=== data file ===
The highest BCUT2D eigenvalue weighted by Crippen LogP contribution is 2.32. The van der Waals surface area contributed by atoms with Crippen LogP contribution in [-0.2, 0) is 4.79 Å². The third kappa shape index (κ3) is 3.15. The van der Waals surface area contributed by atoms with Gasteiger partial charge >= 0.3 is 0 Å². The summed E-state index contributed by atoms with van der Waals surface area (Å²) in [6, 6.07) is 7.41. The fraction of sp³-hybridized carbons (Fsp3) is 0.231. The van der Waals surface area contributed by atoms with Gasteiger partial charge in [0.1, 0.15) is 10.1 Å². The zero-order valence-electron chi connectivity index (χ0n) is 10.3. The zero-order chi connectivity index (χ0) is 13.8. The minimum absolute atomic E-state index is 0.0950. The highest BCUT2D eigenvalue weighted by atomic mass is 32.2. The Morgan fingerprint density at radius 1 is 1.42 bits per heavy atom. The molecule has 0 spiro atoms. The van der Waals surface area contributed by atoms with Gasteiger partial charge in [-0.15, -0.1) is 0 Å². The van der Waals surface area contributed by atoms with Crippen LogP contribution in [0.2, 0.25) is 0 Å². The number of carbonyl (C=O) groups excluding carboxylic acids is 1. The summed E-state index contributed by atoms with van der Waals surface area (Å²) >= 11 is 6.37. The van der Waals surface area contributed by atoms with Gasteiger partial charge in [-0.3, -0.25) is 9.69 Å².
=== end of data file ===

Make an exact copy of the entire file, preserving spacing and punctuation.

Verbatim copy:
The highest BCUT2D eigenvalue weighted by Crippen LogP contribution is 2.32. The van der Waals surface area contributed by atoms with Crippen LogP contribution in [-0.2, 0) is 4.79 Å². The third kappa shape index (κ3) is 3.15. The van der Waals surface area contributed by atoms with Gasteiger partial charge >= 0.3 is 0 Å². The summed E-state index contributed by atoms with van der Waals surface area (Å²) in [6, 6.07) is 7.41. The fraction of sp³-hybridized carbons (Fsp3) is 0.231. The van der Waals surface area contributed by atoms with Gasteiger partial charge in [0.1, 0.15) is 10.1 Å². The zero-order valence-electron chi connectivity index (χ0n) is 10.3. The zero-order chi connectivity index (χ0) is 13.8. The minimum absolute atomic E-state index is 0.0950. The highest BCUT2D eigenvalue weighted by atomic mass is 32.2. The Morgan fingerprint density at radius 1 is 1.42 bits per heavy atom. The molecule has 0 spiro atoms. The van der Waals surface area contributed by atoms with Gasteiger partial charge in [-0.15, -0.1) is 0 Å². The van der Waals surface area contributed by atoms with Crippen LogP contribution in [0.2, 0.25) is 0 Å². The number of carbonyl (C=O) groups excluding carboxylic acids is 1. The summed E-state index contributed by atoms with van der Waals surface area (Å²) >= 11 is 6.37. The van der Waals surface area contributed by atoms with Gasteiger partial charge in [-0.3, -0.25) is 9.69 Å².